How the cost of replacing a tenant can add up for property owners
Losing a tenant can be a bigger financial blow to owners than simple loss of income.
The cost to re-lease and refurbish a space can add up, which is why spending a little extra to ensure strong tenant retention can yield building owners solid financial returns in the long term.
Landlord should take into account the full scope of potential costs when choosing whether to renew a tenant in their existing space.
- Vacancy time – no lease payments made
- Marketing costs – signs, open houses, direct mail, property web sites, tour incentives
- Leasing costs – brokerage commission, leasing incentives
- Professional services – including space planning, architectural and consulting services
- Demolition – removal and disposal of the former tenant’s improvements
- Materials – for tenant improvement construction
- Labor – for demolition, construction and systems installation
- Moving costs – a typical incentive to encourage a tenant to relocate
- Free rent – in today’s markets, free rent may be offered in lieu of or in addition to tenant improvements or as simply a leasing incentive
- Signs – both inside and outside the building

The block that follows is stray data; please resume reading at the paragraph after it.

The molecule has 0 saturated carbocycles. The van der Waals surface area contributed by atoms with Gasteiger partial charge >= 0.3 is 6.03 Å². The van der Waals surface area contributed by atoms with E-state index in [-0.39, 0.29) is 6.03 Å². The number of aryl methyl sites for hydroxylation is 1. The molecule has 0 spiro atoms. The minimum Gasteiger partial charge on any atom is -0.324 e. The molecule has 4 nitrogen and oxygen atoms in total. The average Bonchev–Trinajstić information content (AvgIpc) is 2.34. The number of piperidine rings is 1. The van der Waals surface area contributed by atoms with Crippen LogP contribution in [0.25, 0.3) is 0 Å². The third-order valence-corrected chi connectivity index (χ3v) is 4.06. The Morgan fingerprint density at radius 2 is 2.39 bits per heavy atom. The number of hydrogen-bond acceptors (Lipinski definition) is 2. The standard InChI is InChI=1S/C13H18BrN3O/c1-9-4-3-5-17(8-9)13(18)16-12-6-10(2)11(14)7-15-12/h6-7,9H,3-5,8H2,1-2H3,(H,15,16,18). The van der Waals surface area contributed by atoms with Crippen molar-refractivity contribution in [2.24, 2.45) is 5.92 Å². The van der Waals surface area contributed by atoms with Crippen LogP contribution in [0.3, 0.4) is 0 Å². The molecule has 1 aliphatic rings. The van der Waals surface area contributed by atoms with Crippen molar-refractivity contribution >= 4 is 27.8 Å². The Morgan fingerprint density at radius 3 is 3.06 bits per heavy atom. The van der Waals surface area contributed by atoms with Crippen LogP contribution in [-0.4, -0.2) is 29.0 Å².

- Professional services – legal, accounting and management fees
- Relationship – to other tenants: is another tenant’s business tied to the departing tenant’s?
The Importance of Tenant Reps
In today’s market most companies utilize tenant representatives to represent their interests, even in lease renewals. Working with the brokerage community and maintaining business relationships with tenant representatives is also important for building owners.
A professional tenant rep is going to expose all the viable property options to his client, and while a brokerage fee will be required the chances of completing the renewal transaction will increase.
In terms of filling vacancies, Landlords who have excellent relationships with tenant advisors can expect increased prospective tenant traffic and deal flow which reduces vacancy time.